Lisbon, Portugal

September 13th, 2011


Lisbon parks index:

Eduardo VII Park

Gulbenkian Gardens


Do any of these statements sound familiar?

This city is a cheap visit!

Drivers are crazy on the streets!

Everyone speaks English here!

Restaurant and hotel service isn’t all that it should be.

The wine and the food are spectacular!

Drug dealers accost you day and night.

Portuguese are wonderful, helpful, kind people!

Take a snack with you, cuz dinner doesn’t start in restaurants till 7.30!!

Lisbon’s history and architecture will dazzle you!


When you’ve travel to many destinations, the dazzle of seeing a new city, meeting its people and eating & drinking its food and wine, do not come without noticing the negative sides of the city in which you stand. The robust traveler notes the negatives and then pushes on toward all the great things he finds with not much effort. In Lisbon, two places you can relax during your touring are Eduardo VII Park and the Gulbenkian Gardens.

Lisbon is an Old World city of immense pleasures, beautiful sights, and authentic cultural experiences. From fado singers found in a rich café culture, to Carnival — celebrated in the days leading up to lent — that reaches back hundreds of years, Lisbon’s lifestyle will suit yours. Lisbon is also a modern city in flavor and texture, where rock ‘n roll and spectator sports capture the attention and imagination of youths.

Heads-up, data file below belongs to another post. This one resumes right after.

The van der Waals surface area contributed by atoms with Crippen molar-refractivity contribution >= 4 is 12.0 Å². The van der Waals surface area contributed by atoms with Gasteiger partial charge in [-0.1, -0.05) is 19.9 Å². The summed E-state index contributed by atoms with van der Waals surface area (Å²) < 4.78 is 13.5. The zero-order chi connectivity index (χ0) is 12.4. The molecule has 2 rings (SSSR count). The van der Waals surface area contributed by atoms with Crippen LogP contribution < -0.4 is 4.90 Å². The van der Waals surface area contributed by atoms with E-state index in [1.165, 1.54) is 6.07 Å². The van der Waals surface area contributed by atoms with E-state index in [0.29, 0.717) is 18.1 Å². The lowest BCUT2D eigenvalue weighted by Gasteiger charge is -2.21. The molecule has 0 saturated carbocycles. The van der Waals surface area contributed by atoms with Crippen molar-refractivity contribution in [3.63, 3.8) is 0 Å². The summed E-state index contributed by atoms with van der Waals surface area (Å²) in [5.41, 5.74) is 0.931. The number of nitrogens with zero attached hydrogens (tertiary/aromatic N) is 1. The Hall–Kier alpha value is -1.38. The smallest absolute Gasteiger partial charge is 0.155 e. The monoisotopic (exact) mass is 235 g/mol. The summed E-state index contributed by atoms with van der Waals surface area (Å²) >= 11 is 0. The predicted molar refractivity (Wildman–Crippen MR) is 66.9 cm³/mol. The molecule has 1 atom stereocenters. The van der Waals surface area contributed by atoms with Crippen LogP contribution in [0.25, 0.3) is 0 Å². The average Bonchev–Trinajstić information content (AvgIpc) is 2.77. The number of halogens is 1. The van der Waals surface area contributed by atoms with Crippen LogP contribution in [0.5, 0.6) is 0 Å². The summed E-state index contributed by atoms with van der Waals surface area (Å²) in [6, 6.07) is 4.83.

Some of the best of Lisbon comes from its touristic sites. The Jeronimos Monastery is the most impressive symbol of Portugal’s power and wealth during the Age of Discovery. The monastery was populated by monks of the Order of Saint Jerome (Hieronymites), whose spiritual job was to give guidance to sailors and pray for the king’s soul.

In a tip-of-the-hat to modernity, Lisbon’s Oceanarium is one of the world’s largest aquariums. It is a deep-sea diving experience without any of the risks, with about 25,000 fish, seabirds, and mammals in an enormous central tank that is the size of four Olympic-sized swimming pools. Visitors can look into it from different levels for close-ups of the various creatures, including different species of sharks.

Saint George’s Castle can be seen from almost everywhere in the city. Its oldest parts date from the 6th century, when it was fortified by the Romans, Visigoths, and eventually the Moors. It served as a Moorish royal residence until Portugal’s first king Afonso Henriques captured it in 1147 with the help of northern European crusaders on their way to the Holy Land. It is now an oasis of peace, but just past the main gate is a statue of King Afonso Henriques and a series of cannons, reminders of the castle’s original purpose. Visitors can climb the towers and walk along the ramparts.

(read more about Lisbon’s highlights here)



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